Wonder-ful movie reminds of importance of friends, family

Joe Pohoryles

Based on R.J. Palacio’s award- winning novel, the movie Wonder takes viewers on an emotional rollercoaster as it consists not only of humor for all ages, but expresses valuable lessons of kindness, friendship, and acceptance of others. I’m not one to usually cry during movies, but this movie left me sobbing.

The plot revolves around a young boy named Auggie who was born with a genetic abnormality that caused his face to become severely deformed. After 27 operations, Auggie is left looking extremely different from others. Luckily, he still is able to talk, hear, and see like all the other kids.

The movie begins as he is about to start fifth grade at a private middle school. He had previously been homeschooled, but decided to finally accept the nerve-racking challenge of facing the real world with children his age at school. This transition isn’t easy, Auggie is bullied and called names by the majority of his grade. Even when he finally thinks he has made a true friend, Auggie hears the friend talking poorly about him to other classmates. Nonetheless, with his good hearted, clever and optimistic attitude, Auggie persistently fights through the struggle of middle school.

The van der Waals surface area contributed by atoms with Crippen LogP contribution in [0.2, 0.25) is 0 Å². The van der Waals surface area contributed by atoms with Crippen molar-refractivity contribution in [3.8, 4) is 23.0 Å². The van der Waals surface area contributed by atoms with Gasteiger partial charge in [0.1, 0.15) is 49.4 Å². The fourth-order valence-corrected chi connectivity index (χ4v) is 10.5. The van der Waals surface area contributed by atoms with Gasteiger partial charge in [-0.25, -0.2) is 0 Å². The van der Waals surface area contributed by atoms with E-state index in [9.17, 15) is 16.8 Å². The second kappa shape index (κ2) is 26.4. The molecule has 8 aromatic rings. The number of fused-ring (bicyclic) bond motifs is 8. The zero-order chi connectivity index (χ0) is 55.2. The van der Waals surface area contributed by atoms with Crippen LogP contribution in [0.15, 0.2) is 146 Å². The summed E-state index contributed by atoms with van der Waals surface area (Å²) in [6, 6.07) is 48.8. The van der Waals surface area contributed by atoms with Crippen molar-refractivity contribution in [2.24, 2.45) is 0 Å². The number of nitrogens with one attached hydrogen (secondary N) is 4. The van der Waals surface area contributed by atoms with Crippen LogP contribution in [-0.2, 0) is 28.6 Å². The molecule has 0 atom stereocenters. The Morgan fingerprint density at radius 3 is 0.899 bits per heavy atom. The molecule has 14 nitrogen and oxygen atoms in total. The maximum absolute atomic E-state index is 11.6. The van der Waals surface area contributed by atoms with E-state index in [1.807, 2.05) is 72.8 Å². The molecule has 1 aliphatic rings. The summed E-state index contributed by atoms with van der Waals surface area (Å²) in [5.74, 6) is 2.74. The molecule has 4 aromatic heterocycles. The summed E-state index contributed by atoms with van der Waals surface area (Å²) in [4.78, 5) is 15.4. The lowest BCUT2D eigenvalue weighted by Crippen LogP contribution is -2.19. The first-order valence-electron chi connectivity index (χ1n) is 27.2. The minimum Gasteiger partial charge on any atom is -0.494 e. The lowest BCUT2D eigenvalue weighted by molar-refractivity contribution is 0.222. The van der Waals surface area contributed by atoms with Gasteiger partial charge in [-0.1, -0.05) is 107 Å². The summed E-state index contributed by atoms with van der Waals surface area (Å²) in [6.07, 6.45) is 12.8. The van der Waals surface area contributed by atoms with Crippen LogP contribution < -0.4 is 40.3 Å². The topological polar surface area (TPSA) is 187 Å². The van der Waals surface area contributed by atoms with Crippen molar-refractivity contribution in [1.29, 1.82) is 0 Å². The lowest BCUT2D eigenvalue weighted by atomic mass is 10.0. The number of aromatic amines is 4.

Viewers get to see a perspective on not only Auggie’s life struggles, but his sisters as well. His older sister, Via, was ditched by her best and only friend. Feeling lonely and hopeless, Via decides to join theatre in order to branch out and make new friends. She struggles at home as well, as she feels rejected by her parents since they only focus on Auggie.

Wonder is a movie that everyone can relate to. Whether you have witnessed bullying, been bullied, or bullied someone else (hopefully not), the movie expresses the message through a victim’s standpoint that bullying must be stopped and we should be more accepting of one another. Viewers begin to love the characters who are nice to Auggie, and despise the characters who bully him. The movie attempts to teach viewers to be just like the kids who are nice to Auggie. This lesson of kindness and acceptance is expressed well. “Watching this movie through Auggie’s perspective truly opened my eyes about how terrible bullying is. It must come to an end,” senior Zack Lechner said.

Via is someone who viewers can relate to as well; the average high school student dealing with stress in and out of school. Everyone has experienced a loss of a friend and knows how difficult it is to have someone you told everything to become someone you only glance at in the hallway. Wonder emphasizes the importance and value of friendship, and although losing a friend may seem like the end of the world, it teaches that there are always opportunities to meet new people. “After watching this movie I began to appreciate my friends much more,” sophomore Danielle Klein said

If you want to see a movie that will make you laugh, cry, and teach you inspirational life lessons all in one, I recommend seeing Wonder as soon as possible.


Jordyn Taylor

Senior Features Editor